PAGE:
Monday, October 31, 2005

When the Ayi Strikes Back

Before I arrived in Shanghai Phil had a great cleaning lady. The day I arrived her body was taken over by sulking, clumsy aliens.
Or so it seems.
The cleaner, or 'Ayi', resented me being here for any one of the following reasons:

  • She did not like the social status of being a cleaner, and so before I arrived she could pretend that she was more of a mother figure to Phil, looking after him. After I arrived it was obvious that he didn't need her like that, and that, yes, she was just a cleaner.
  • She was madly in love with Phil, though she is married with a child, and was hoping for the Cinderella happy ending that lies in the hearts of almost every Shanghai girl: marrying a foreigner and being richer than they could imagine. (Of course being a foreigner equates with being rich, regardless of the reality).
  • By me being here she thought that her workload had doubled, in spite of the fact that I did a lot of the cleaning myself. It may just be me, but I think if you are paying someone to come twice a week to clean your one bedroom apartment, you shouldn’t find yourself standing in the shower scrubbing black mould off the tiles with a toothbrush.
Whatever the reason, upon my arrival she started sulking like a child. When that had no affect she began breaking things. First she broke the doorbell. Then she cracked the wardrobe mirror clean in half, and dented the plaster in the wall in the process. Next she snapped the flush handle from the toilet right off. Finally she chipped the glass shelf above the bathroom sink. Previous to all of this she had been extremely diligent with the clothes washing, separating colours and hand-washing anything suspect. But in the campaign of destruction she began throwing dark sweaters in the wash with white woolen socks, shrinking the sweaters and covering them with fluff in the process. She also coloured many a white shirt blue.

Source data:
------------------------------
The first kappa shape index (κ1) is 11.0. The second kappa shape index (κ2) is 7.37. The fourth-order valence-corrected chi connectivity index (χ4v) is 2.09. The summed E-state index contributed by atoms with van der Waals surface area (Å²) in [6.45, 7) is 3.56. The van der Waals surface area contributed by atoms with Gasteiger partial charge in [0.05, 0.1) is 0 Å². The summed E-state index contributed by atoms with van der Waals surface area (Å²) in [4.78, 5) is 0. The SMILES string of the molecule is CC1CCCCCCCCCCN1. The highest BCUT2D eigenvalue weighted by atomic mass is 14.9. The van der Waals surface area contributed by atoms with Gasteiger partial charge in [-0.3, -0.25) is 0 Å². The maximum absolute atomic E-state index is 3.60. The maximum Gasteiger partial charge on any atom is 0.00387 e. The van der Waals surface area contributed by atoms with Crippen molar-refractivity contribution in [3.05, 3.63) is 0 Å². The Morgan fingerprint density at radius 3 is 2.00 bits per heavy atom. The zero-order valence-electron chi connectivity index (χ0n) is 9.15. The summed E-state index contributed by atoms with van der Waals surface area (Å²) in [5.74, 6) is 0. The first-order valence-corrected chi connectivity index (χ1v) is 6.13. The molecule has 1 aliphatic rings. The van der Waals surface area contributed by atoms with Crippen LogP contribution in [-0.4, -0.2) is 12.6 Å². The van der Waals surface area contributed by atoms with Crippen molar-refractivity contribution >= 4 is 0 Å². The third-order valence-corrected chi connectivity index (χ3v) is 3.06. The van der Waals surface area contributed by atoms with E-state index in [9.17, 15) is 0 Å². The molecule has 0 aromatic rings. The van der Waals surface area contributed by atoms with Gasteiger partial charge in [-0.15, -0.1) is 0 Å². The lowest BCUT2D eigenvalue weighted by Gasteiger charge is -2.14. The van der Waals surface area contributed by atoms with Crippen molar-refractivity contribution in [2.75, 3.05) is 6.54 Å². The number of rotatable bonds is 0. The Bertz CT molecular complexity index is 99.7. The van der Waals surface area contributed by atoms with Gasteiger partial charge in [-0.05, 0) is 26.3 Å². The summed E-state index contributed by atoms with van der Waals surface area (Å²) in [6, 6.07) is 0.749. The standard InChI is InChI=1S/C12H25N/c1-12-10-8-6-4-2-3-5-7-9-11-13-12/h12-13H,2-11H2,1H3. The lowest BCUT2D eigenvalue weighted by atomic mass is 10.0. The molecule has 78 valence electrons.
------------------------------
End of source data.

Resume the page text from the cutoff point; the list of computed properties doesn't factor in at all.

When we tried to change the time she came from Wednesday and Saturday mornings to Tuesday and Fridays, she point blank refused. Then turned up at 5.30am Friday morning. Noisily.
I came to Shanghai excited about the prospect of having a cleaner for the first time in my life. I was expecting something like this:

I was not expecting this:

A friend who has been in China for a while pointed out that she was probably trying to get fired. She would lose less face if she could blame the whole thing on us (and by "us" I mean me).
In any case, the woman was a liability, and so we fired her (and by "we" I mean Phil).
And although we'll probably not get back the bond/deposit on this apartment because of everything she has broken, she had the nerve to ask for 3 months severance pay.
Oh, how we laughed.
So if you know a good Ayi, we are in the market.

1 comment:

maria said...

Oh my goodness, I almost pissed my skirt when I read this entry; the images were perfect! sooo funny!!!!